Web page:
WITH finals footy set to kick into high gear this week, AFL.com.au's staff writers look back at your club's September history, reminisce over the successes, and remember the ones that got away.
Grand Finals: Three
The one that got away: 2017. The Crows were red-hot favourites for the Grand Final after winning the minor premiership, but were no match for Richmond when it mattered.
Summary: The Crows have always been around the mark, having reached the finals in 15 of their 28 seasons. After the heartache of 1993's preliminary final collapse against Essendon, when they coughed up a 42-point half-time lead, the Crows went back-to-back in 1997 and 1998. They then had to wait 19 years for their next Grand Final appearance, going down to Richmond by 48 points in last year's decider after finishing the home and away season on top. It was their first minor premiership since 2005. On that occasion, the Crows lost to fourth-placed St Kilda by eight points in the qualifying final at Football Park. That left the Crows with a daunting trip to Perth to face West Coast in a preliminary final with the Eagles getting up by 16 points. - Lee Gaskin
Andrew McLeod owned the biggest day in footy for the Crows in 1997-98. Picture: AFL Photos
Premierships: 11 (eight as Fitzroy, three as Brisbane)
Grand Finals: 17 (13 as Fitzroy, four as Brisbane)
The one that got away: 1903. Captain Gerald Brosnan had a chance to live out the boyhood dream with a kick after the siren to win Fitzroy the flag, but alas he missed, and Collingwood made it back-to-back premierships with a two-point victory.
Summary: Fitzroy was a powerhouse in the early days of the VFL, winning seven flags in its first 25 years and making the decider on 12 occasions. It was slim pickings thereafter, with just the 1944 premiership to celebrate before the Lions merged with the Brisbane Bears at the end of the 1996 season. As a merged entity they flourished, making the preliminary final in 1999 before winning three straight premierships from 2001-2003. It was a golden era for the club, sporting Brownlow medalists Michael Voss, Jason Akermanis and Simon Black. The Lions have not made the finals since 2009. - Michael Whiting
Grand Finals: 29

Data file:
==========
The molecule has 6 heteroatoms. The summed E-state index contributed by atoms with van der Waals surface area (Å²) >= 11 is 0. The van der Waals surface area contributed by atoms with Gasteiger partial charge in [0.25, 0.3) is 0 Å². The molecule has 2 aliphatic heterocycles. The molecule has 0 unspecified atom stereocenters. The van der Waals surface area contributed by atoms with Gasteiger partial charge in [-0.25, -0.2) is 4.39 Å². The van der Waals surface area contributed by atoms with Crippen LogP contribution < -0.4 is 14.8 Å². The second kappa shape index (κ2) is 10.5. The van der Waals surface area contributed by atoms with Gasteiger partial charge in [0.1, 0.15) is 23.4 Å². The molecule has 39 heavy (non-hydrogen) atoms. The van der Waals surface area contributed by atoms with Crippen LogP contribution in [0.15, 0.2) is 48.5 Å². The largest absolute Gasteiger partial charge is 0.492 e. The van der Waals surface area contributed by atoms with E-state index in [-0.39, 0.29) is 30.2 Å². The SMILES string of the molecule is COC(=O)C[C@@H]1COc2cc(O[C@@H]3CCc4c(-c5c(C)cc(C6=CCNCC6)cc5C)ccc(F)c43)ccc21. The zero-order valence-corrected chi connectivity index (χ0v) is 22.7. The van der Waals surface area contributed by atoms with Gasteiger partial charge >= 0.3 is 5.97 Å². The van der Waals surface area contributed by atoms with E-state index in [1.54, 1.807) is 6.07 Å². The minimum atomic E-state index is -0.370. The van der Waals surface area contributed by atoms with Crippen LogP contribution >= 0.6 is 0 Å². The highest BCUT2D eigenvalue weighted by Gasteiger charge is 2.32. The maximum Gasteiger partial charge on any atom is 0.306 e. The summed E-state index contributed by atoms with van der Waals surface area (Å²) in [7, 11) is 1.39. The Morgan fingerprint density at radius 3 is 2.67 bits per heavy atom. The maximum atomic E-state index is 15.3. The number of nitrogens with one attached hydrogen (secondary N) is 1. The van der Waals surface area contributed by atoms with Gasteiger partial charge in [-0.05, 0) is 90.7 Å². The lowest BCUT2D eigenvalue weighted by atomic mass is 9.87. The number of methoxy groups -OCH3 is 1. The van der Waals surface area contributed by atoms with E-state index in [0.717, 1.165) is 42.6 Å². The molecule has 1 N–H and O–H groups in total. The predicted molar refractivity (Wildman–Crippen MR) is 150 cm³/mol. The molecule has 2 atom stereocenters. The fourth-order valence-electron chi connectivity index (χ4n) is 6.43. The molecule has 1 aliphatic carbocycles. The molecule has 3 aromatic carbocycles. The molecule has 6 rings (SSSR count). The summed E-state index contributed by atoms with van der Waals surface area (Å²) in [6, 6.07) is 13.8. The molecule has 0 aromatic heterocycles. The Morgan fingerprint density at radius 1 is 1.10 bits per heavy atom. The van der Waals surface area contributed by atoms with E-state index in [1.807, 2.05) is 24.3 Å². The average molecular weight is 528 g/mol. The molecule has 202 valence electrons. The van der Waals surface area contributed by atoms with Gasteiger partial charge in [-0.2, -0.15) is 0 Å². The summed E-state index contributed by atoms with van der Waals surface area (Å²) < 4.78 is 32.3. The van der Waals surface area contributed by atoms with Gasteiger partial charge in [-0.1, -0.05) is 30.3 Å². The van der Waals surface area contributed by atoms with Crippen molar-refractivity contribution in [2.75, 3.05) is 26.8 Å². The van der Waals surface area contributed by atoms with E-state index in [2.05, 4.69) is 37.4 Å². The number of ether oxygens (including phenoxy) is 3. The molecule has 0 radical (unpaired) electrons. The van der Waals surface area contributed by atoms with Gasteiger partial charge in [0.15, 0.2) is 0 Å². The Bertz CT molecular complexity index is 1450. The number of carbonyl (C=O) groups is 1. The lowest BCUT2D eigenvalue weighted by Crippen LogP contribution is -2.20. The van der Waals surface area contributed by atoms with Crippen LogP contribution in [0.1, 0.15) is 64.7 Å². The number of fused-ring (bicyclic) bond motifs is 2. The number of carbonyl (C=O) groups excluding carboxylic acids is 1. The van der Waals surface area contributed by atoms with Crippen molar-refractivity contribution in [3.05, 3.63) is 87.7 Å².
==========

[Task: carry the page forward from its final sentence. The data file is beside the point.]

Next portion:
The one that got away: 1980. The Blues won three flags in four years during this period, but this was the one that eluded them. Back-to-back losses in the finals to Richmond (42 points) and Collingwood (50 points) kept Carlton from adding to its trophy cabinet.
Summary: Carlton remains the joint-most successful club in AFL/VFL history, sitting alongside Essendon with 16 premierships. However, the Blues' recent inability to add to their trophy cabinet is worrying. Having not won a flag since 1995, Carlton is now the holder of the equal third-longest premiership drought in the competition. Only Melbourne and St Kilda have had to wait longer for a flag. Carlton's most successful period came between 1979 and 1982, where the Blues won three premierships in four years under Alex Jesaulenko and David Parkin. – Riley Beveridge
It's been a long time since Carlton fans got to enjoy September celebrations. Picture: AFL Photos
Grand Finals: 43 (including two draws)
The one that got away: 1970. The Magpies finished two games clear atop the ladder before becoming victims of the greatest comeback in Grand Final history, surrendering a 44-point half-time lead to go down to Carlton by 10 points.
Summary: For more than 50 years the Pies sat at the top of the premiership table, winning 13 flags to 1958 – three more than nearest rival Essendon. This included eight premierships under the legendary Jock McHale, who lifted the club to a record four in a row from 1927-30. However, in the past 60 years the Pies have dramatically underperformed, claiming just two premierships – in 1990 and 2010 – and losing 11 Grand Finals, after being in winning positions in six of them, giving rise to the 'Colliwobbles' taunt. - Ben Collins
Grand Finals: 29
The one that got away: 1999. Essendon finished on top of the ladder, smashed Sydney in the qualifying final then fell to arch-rival Carlton in the preliminary final by a point. They had beaten eventual premiers North Melbourne twice that season.
Summary: Essendon claimed its 16th premiership – equaling the record of Carlton – in 2000 with the most dominant single season in football history. The Bombers, under coach Kevin Sheedy, lost just one game on the way to a commanding Grand Final victory over Melbourne. It has been a long time for Bombers fans since that day, and if the Bombers don't win the premiership in 2019 it will equal the longest stretch in their history between premierships (alongside the 19-year gap between the 1965 and 1984 triumphs). – Callum Twomey
Grand Finals: One
The one that got away: 2015. Started the season 9-0 and finished on top of the ladder but blew a home preliminary final against an ageing Hawthorn.
Summary: Fremantle is still searching for an elusive maiden flag and fans will have to be even more patient while the club rebuilds. The Dockers were unfortunate in the sense that their most successful era coincided with Hawthorn's rise as one of the greatest teams in history, presided over by master coach Alastair Clarkson. Freo's endeavour in the 2013 Grand Final couldn't be faulted but execution was lacking, an all-too common theme, and kicking 1.6 to half-time was never going to get it done. The Hawks were too good, but the Dockers missed a golden opportunity two years later, falling in a home prelim by 27 points. - Travis King